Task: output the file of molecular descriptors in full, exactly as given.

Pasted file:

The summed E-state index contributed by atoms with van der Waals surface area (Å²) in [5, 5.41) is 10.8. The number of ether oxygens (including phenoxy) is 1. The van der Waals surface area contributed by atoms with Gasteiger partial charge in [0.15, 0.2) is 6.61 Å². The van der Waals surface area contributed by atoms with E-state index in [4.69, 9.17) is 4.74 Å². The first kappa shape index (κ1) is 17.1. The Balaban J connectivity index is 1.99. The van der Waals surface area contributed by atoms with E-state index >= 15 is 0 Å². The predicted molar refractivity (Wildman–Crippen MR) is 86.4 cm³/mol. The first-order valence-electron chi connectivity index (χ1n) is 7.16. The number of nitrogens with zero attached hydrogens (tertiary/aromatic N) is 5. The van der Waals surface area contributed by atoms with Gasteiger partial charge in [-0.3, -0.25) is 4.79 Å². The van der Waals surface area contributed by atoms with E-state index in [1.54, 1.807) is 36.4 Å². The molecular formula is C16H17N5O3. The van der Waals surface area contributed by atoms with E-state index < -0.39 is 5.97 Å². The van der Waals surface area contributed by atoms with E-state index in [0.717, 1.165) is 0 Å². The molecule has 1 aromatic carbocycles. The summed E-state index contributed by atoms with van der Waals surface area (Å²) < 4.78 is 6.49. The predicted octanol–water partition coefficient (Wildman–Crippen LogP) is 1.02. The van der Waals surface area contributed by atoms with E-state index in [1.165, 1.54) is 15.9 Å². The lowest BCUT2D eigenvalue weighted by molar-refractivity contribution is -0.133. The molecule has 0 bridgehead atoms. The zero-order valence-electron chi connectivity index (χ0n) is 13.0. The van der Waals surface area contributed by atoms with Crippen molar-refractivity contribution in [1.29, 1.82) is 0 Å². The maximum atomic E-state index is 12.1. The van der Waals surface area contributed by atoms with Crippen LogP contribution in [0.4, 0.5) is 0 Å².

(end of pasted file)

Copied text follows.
The summed E-state index contributed by atoms with van der Waals surface area (Å²) in [5, 5.41) is 10.8. The number of ether oxygens (including phenoxy) is 1. The van der Waals surface area contributed by atoms with Gasteiger partial charge in [0.15, 0.2) is 6.61 Å². The van der Waals surface area contributed by atoms with E-state index in [4.69, 9.17) is 4.74 Å². The first kappa shape index (κ1) is 17.1. The Balaban J connectivity index is 1.99. The van der Waals surface area contributed by atoms with E-state index >= 15 is 0 Å². The predicted molar refractivity (Wildman–Crippen MR) is 86.4 cm³/mol. The first-order valence-electron chi connectivity index (χ1n) is 7.16. The number of nitrogens with zero attached hydrogens (tertiary/aromatic N) is 5. The van der Waals surface area contributed by atoms with Gasteiger partial charge in [-0.3, -0.25) is 4.79 Å². The van der Waals surface area contributed by atoms with E-state index in [1.54, 1.807) is 36.4 Å². The molecular formula is C16H17N5O3. The van der Waals surface area contributed by atoms with E-state index < -0.39 is 5.97 Å². The van der Waals surface area contributed by atoms with E-state index in [0.717, 1.165) is 0 Å². The molecule has 1 aromatic carbocycles. The summed E-state index contributed by atoms with van der Waals surface area (Å²) < 4.78 is 6.49. The predicted octanol–water partition coefficient (Wildman–Crippen LogP) is 1.02. The van der Waals surface area contributed by atoms with E-state index in [1.165, 1.54) is 15.9 Å². The lowest BCUT2D eigenvalue weighted by molar-refractivity contribution is -0.133. The molecule has 0 bridgehead atoms. The zero-order valence-electron chi connectivity index (χ0n) is 13.0. The van der Waals surface area contributed by atoms with Crippen molar-refractivity contribution in [1.29, 1.82) is 0 Å². The maximum atomic E-state index is 12.1. The van der Waals surface area contributed by atoms with Crippen LogP contribution in [0.4, 0.5) is 0 Å².